Plaintiff pleaded a violation of a duly enacted ordinance of the city forbidding the operation of locomotive or trains at a greater speed than six miles an hour. The ordinance was received over defendant's objection that it was unreasonable and void and an undue burden upon interstate commerce, it being conclusively established that defendant's train was an interstate train. The court charged the jury that the operation of this train across Sixth street at from 15 to 20 miles an hour violated a valid ordinance and was negligence warranting a recovery, if the jury found from the evidence that such negligent speed was a proximate cause of Miss Lang's death. We think the court rightly received the ordinance and correctly instructed the jury that defendant's violation thereof was negligence. Ever since the decision in Knobloch v. C. M. St. P. Ry. Co. 31 Minn. 402, 18 N.W. 106, it has been the law in this state that a municipality, in virtue of its delegated police power of the state, may by ordinance reasonably regulate the speed of trains within its limits, and courts may not hold such ordinance void as in restraint of trade unless its unreasonableness or want of necessity is clear, manifest, and undoubted. There the ordinance limited the speed of trains to four miles an hour. This decision was followed in Weyl v. C. M. St. P. Ry. Co. 40 Minn. 350, 42 N.W. 24; Evison v. C. St. P. M. O. Ry. Co. 45 Minn. 370, 373, 48 N.W. 6, 11 L.R.A. 434. In the Weyl case recovery was denied because of the plaintiff's contributory negligence, and in the Evison case the court ruled that the speed ordinance was void as unreasonable at the crossing in the outskirts of the city of St. Paul, where the collision occurred. All three cases hold that it is for the court to determine whether or not a speed ordinance is void for unreasonableness or want of necessity. In the instant case it appears that the Ford was being driven south upon Sixth street, that the easterly sidewalk line of the street is 104 feet west of the center of defendant's passenger depot; that over this street is routed trunk highway No. 4, much traveled night and day; that defendant crosses this street at somewhat of an angle with eight of its tracks; that its main track upon which the passenger train was running at the time of the collision is the most southerly of the eight; that the northerly rail of the most northerly track is about 120 feet from the southerly rail of the main track; and that no gate was operated and no watchman was stationed at this crossing or other means of warning travelers provided than a cross-buck sign. So it is obvious that this was a dangerous crossing where the speed of a train may greatly threaten the safety of those traveling on the street. Defendant vigorously contends that as a matter of law speed was not a proximate cause of the collision. We think it was for the jury to determine whether or not the impact of the train would have caused any injury to Miss Lang had it not been running at more than six miles an hour. In the case of Hammer v. M. St. P. S. S. M. Ry. Co. 216 Wis. 7, 9, 255 N.W. 124, 125, cited by defendant, the court, considering whether speed there was a proximate cause of the collision, uses this language: "Had the severity of his injuries been increased by the momentum induced by the speed, a different situation would be presented." Here the momentum of the train was more than twice that permitted by the ordinance. The issue of unlawful speed as a proximate cause was for the jury. Taking the whole situation into consideration, it justified the jury in concluding that the impact would not have caused death if the speed of the train had conformed to the ordinance.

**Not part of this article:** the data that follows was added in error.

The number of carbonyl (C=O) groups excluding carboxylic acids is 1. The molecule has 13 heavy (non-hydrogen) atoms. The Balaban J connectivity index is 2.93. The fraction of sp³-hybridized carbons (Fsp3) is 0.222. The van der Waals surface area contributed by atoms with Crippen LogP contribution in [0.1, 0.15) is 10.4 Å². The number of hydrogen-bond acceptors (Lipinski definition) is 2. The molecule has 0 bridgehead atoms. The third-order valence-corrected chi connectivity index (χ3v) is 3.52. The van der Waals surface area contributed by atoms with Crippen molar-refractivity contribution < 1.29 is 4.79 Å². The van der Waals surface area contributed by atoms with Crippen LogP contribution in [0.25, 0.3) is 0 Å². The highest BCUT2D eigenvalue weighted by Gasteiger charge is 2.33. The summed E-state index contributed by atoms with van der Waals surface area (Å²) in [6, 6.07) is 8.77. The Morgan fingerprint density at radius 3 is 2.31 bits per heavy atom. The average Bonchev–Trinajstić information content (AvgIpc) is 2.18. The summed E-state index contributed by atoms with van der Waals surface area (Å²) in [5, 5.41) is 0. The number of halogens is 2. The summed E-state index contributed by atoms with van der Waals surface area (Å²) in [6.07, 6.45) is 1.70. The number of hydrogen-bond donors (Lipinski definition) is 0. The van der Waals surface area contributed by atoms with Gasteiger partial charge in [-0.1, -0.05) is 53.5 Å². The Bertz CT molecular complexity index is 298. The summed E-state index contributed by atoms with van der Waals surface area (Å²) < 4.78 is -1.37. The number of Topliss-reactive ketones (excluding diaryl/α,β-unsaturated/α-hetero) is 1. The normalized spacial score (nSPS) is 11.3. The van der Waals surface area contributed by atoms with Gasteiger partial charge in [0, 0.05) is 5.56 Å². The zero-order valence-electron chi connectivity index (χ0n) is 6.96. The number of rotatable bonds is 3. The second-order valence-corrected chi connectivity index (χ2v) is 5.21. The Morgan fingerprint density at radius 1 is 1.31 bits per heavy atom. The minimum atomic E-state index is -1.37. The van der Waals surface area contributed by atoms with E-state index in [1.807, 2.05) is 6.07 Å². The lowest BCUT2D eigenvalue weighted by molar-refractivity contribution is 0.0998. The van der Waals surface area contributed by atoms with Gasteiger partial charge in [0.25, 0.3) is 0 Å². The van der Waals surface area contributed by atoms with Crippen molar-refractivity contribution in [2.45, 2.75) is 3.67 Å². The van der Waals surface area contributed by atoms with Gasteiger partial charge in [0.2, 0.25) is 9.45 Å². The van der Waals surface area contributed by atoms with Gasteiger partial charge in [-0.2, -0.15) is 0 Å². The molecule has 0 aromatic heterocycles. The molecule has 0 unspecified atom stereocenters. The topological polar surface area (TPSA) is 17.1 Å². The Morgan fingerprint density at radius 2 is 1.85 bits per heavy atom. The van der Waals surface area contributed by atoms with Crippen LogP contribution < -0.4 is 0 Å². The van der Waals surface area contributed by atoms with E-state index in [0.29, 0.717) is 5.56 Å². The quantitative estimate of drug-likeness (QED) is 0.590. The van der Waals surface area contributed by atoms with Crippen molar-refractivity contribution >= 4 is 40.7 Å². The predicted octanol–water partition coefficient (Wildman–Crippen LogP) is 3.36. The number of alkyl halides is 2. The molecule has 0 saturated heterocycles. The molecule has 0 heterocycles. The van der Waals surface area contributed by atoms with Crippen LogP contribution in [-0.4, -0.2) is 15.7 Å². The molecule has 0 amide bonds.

The only other ground of negligence of defendant submitted was whether the spaces between the rails of its tracks on Sixth street were maintained as required by Mason Minn. St. 1927, § 4734. It was shown that there was one 12-inch plank on each side of the rails on each of the three southerly tracks and no plank next the rail of any other track, and that between the rails and the planks there was crushed rock; that the tires of passing motor vehicles gouged out this crushed rock, causing holes in the roadway from two to five inches in depth; and that by reason of these depressions and the fact that the tracks were laid at somewhat of an angle with the street it caused the Ford to shimmy and rattle, making it more difficult to drive. We think the evidence in respect to the condition of Sixth street between defendant's tracks took that issue to the jury.